Archive for the ‘02) Government In The Field Of Intellect And Knowledge’ Category

The Government In The Field Of Intellect And Knowledge

The first and foremost field, in my opinion, is the intellectual field, for it is the basis for the enhancement of the call and Islamic Education.

It appears to me that our dilemma is an intellectual one in the first place. There is a clear deficiency in the understanding of Islam among many people, and an obvious lack of knowledge of Islam’s teachings and their relevant hierarchy of importance, which is higher and most important, which is just important, which is not important at all. There is a lack of knowledge of the present time in which we live; of the reality that surrounds us.

There is an ignorance of others, in which we fall prey to either overestimation or underestimation, while others know everything about us and have laid us bare up to the very marrow!

There is even an ignorance of ourselves. Up to this day, we have not put our finger on our points of strength or weakness, often making a mountain out of a molehill, or seeing a blizzard as a sheer storm in a teacup. It is the same whether we are looking at our capabilities or at our shortcomings.

This ignorance is not restricted to Muslim masses, but it does also include the vanguard on which the hope for helping the cause of Islam now rests, and which represents the groundwork on which the aspired Islamic work will be built.

Our Need For a New Fiqh

In fact, we need a new fiqh, so that we may deserve to belong to those described by Allah as “people who understand” . By ‘fiqh” here I do not mean fiqh as it is used in Islamic terminology, i.e. the science of jurisprudence that determines the particular terms and judgments of Shari’ah from their detailed evidence, such as the terms and conditions of ablution, impurity worship, transaction, marriage, divorce, baby – nursing etc. Important as it may be, this is not what we mean here. Neither do we mean the sense in which the word “fiqh” is used in he Quran and hadith, since it was among those words and concepts that have changed overtime, as Imam Al-Ghazali said in the Chapter on “knowledge” in his well-known encyclopedia called. Ihya ulum al-Din “Revival of the Sciences of religion”.

The Quran had mentioned the root “F. Q. H. ” (to understand) in its Meccan surats before the detailed rules of what is allowed and what is forbidden under the Shari’ah were sent down, and also before the faridas, hudud (punishment) and judgment were ordained. Read What Allah the Almighty says in Surat al An’am (65) , which was sent down in Mecca, “say”: has power to send calamities on you, from above and below, or to cover you with confusion in factional strife, giving you taste of mutual vengeance- each from the other.
See how we explain the Signs by various (symbols); that they may understand” (65) See how we explain the Signs by various (symbols); that they may understand” (65)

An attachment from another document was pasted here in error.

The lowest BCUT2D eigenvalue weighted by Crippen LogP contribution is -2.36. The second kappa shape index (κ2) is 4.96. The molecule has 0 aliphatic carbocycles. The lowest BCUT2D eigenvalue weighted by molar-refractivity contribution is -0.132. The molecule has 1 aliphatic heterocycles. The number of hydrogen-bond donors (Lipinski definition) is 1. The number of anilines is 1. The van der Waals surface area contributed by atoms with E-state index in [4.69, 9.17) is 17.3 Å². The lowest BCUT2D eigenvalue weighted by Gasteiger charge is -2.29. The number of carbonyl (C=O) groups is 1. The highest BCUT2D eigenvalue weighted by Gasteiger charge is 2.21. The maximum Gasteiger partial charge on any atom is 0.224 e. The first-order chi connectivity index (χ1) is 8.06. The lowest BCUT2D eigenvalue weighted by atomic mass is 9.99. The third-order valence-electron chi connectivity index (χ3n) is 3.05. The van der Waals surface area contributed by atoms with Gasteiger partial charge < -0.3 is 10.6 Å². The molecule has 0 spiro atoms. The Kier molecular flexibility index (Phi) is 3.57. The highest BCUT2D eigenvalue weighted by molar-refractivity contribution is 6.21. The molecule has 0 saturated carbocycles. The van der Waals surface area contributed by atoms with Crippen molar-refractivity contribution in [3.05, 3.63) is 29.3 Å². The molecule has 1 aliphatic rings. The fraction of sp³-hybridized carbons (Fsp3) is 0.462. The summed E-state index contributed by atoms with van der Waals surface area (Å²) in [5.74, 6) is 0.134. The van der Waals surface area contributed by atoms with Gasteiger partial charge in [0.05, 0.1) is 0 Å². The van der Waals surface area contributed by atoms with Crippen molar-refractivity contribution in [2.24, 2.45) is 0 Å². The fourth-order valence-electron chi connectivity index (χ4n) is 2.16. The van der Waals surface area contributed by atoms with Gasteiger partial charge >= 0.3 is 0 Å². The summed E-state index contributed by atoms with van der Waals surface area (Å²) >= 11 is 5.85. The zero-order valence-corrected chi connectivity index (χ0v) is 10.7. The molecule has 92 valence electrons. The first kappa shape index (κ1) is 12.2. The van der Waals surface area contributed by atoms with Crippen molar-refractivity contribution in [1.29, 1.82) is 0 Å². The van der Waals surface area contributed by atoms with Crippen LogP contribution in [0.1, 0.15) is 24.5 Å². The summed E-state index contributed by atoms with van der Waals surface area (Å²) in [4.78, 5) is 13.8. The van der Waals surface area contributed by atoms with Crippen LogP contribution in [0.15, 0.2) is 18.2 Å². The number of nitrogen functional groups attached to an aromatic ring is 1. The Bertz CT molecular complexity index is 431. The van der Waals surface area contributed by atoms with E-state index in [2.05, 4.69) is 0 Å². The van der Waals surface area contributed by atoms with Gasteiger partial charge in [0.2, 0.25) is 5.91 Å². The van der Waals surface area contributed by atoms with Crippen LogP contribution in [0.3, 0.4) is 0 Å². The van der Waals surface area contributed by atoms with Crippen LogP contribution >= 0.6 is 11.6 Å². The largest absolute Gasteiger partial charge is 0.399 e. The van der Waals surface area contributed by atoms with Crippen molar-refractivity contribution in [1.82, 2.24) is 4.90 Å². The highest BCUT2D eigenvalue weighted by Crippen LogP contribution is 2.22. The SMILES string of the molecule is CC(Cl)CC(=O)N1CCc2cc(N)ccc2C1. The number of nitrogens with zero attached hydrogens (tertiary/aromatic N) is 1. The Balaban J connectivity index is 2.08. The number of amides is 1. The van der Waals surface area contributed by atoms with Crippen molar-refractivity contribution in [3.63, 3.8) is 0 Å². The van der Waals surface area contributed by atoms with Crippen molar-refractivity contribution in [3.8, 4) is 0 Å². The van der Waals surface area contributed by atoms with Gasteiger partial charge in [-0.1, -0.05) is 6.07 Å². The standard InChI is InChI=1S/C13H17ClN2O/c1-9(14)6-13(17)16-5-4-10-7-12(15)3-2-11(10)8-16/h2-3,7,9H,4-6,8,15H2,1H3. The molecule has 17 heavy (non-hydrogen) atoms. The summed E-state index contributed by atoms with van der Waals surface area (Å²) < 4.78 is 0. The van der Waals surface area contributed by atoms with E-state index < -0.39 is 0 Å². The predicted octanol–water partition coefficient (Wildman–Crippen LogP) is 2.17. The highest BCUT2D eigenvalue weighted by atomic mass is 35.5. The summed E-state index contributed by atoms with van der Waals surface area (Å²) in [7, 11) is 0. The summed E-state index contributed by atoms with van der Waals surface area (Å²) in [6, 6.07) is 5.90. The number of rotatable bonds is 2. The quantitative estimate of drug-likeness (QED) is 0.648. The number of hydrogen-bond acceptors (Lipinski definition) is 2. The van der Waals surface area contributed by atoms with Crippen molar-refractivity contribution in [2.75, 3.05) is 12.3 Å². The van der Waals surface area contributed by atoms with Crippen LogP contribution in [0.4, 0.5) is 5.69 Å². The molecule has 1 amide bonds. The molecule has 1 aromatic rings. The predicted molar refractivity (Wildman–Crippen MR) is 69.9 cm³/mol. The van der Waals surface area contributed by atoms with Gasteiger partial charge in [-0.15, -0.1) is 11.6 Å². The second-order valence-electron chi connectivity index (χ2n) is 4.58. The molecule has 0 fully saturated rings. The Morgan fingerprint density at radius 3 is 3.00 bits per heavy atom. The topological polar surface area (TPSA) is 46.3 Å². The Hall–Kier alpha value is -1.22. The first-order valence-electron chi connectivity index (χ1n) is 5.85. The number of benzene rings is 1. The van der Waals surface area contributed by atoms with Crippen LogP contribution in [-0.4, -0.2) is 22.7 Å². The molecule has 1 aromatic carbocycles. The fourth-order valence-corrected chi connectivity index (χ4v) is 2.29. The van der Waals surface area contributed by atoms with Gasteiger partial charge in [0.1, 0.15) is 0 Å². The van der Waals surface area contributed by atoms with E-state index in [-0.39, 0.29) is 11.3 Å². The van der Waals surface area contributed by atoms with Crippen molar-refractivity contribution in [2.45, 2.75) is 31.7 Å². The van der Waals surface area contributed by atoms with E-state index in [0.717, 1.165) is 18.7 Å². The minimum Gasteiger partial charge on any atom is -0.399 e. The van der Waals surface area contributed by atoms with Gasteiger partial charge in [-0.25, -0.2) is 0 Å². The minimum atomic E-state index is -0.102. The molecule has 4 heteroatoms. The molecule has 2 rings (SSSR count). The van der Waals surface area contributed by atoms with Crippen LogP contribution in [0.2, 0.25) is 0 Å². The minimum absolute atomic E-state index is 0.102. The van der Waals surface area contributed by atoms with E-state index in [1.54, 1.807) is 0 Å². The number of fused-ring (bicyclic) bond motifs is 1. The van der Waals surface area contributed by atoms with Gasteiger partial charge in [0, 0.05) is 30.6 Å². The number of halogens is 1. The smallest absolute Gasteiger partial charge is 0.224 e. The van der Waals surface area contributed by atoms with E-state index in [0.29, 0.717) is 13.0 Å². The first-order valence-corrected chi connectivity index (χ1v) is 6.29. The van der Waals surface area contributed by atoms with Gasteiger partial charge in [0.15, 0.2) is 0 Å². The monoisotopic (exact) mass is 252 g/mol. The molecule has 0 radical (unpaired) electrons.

Also read in the same Surat, (It is He Who has produced you from a single person: Here is a place of sojourn and a place of departure. We detail Our signs for people who understand) (98)

The word “fiqh ” in the two verses means: an in-depth understanding of the unchanging practices of Allah in souls, minds and horizons, and His creation and of the punishments He has in store for those who stray from the right path preordained by Him.
Read in Surat Al Araf (7), which is also Meccan, what Allah the Almighty says about the people He has ordained for Hell. He describes them saying, “They have hearts wherewith they do not understand” and then says that they are (like cattle -nay, more misguided: for they are heedless [of warning]) (179)

Also read in many surats the description of the attitude of polytheists towards the Quran, which Allah the Almighty described by saying, (We have thrown veils on their hearts, so that they may not understand it, and deafness in their ears) [Al An’am: 25, Al-lsra: 46, Al-Kahf: 57]. in their ears) [Al An’am: 25, Al-lsra: 46, Al-Kahf: 57].
In Medinan Quran, the word “fiqh” was used in several surats to deny the presence of the quality of “fiqh” in polytheists and hypocrites.
In Surat Al Anfal (8), Allah the Almighty addresses His Messenger and the believers, saying (If there are twenty amongst you, patient and persevering, they will vanquish two hundred: if a hundred, they will vanquish a thousand of the unbelievers: for these are a people without understanding) (65)

The denial of possession of fiqh by warning unbelievers here means that they lack the understanding of the unchanging practices of Allah and how He gives days [of varying fortune] to all people by turn.

In Surat Al-Tauba (9), Allah dispraises the hypocrites by saying, (They prefer to be with the women who remain behind [at home]: their hearts are sealed, and so they do not understand) (87)